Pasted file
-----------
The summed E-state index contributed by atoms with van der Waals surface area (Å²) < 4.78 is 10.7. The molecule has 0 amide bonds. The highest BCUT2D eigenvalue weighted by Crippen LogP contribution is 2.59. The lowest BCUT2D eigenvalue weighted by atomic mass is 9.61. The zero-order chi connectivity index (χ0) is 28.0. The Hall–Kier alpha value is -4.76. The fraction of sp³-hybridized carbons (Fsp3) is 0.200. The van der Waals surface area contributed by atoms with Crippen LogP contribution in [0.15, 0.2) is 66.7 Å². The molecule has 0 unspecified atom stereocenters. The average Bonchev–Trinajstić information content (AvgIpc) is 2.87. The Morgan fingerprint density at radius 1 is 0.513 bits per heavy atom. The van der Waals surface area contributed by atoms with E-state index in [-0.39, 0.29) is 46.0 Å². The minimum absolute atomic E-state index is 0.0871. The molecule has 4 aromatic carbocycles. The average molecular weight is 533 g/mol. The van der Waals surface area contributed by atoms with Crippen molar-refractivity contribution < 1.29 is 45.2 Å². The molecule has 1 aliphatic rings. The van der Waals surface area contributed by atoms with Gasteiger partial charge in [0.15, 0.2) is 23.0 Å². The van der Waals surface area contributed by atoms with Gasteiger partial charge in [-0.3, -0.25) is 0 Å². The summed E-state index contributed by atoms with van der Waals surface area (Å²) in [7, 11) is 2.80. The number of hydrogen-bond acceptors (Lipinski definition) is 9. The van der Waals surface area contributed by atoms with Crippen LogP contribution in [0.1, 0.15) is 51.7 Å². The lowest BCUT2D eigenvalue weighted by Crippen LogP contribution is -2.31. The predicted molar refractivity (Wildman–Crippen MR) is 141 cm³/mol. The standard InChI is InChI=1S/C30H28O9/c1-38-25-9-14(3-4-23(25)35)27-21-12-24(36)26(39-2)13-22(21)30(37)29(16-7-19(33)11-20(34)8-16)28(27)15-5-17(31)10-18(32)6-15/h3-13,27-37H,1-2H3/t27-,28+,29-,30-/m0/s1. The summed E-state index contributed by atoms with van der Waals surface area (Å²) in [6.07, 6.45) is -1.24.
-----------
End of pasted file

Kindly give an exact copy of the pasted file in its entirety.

The summed E-state index contributed by atoms with van der Waals surface area (Å²) < 4.78 is 10.7. The molecule has 0 amide bonds. The highest BCUT2D eigenvalue weighted by Crippen LogP contribution is 2.59. The lowest BCUT2D eigenvalue weighted by atomic mass is 9.61. The zero-order chi connectivity index (χ0) is 28.0. The Hall–Kier alpha value is -4.76. The fraction of sp³-hybridized carbons (Fsp3) is 0.200. The van der Waals surface area contributed by atoms with Crippen LogP contribution in [0.15, 0.2) is 66.7 Å². The molecule has 0 unspecified atom stereocenters. The average Bonchev–Trinajstić information content (AvgIpc) is 2.87. The Morgan fingerprint density at radius 1 is 0.513 bits per heavy atom. The van der Waals surface area contributed by atoms with E-state index in [-0.39, 0.29) is 46.0 Å². The minimum absolute atomic E-state index is 0.0871. The molecule has 4 aromatic carbocycles. The average molecular weight is 533 g/mol. The van der Waals surface area contributed by atoms with Crippen molar-refractivity contribution < 1.29 is 45.2 Å². The molecule has 1 aliphatic rings. The van der Waals surface area contributed by atoms with Gasteiger partial charge in [0.15, 0.2) is 23.0 Å². The van der Waals surface area contributed by atoms with Gasteiger partial charge in [-0.3, -0.25) is 0 Å². The summed E-state index contributed by atoms with van der Waals surface area (Å²) in [7, 11) is 2.80. The number of hydrogen-bond acceptors (Lipinski definition) is 9. The van der Waals surface area contributed by atoms with Crippen LogP contribution in [0.1, 0.15) is 51.7 Å². The lowest BCUT2D eigenvalue weighted by Crippen LogP contribution is -2.31. The predicted molar refractivity (Wildman–Crippen MR) is 141 cm³/mol. The standard InChI is InChI=1S/C30H28O9/c1-38-25-9-14(3-4-23(25)35)27-21-12-24(36)26(39-2)13-22(21)30(37)29(16-7-19(33)11-20(34)8-16)28(27)15-5-17(31)10-18(32)6-15/h3-13,27-37H,1-2H3/t27-,28+,29-,30-/m0/s1. The summed E-state index contributed by atoms with van der Waals surface area (Å²) in [6.07, 6.45) is -1.24.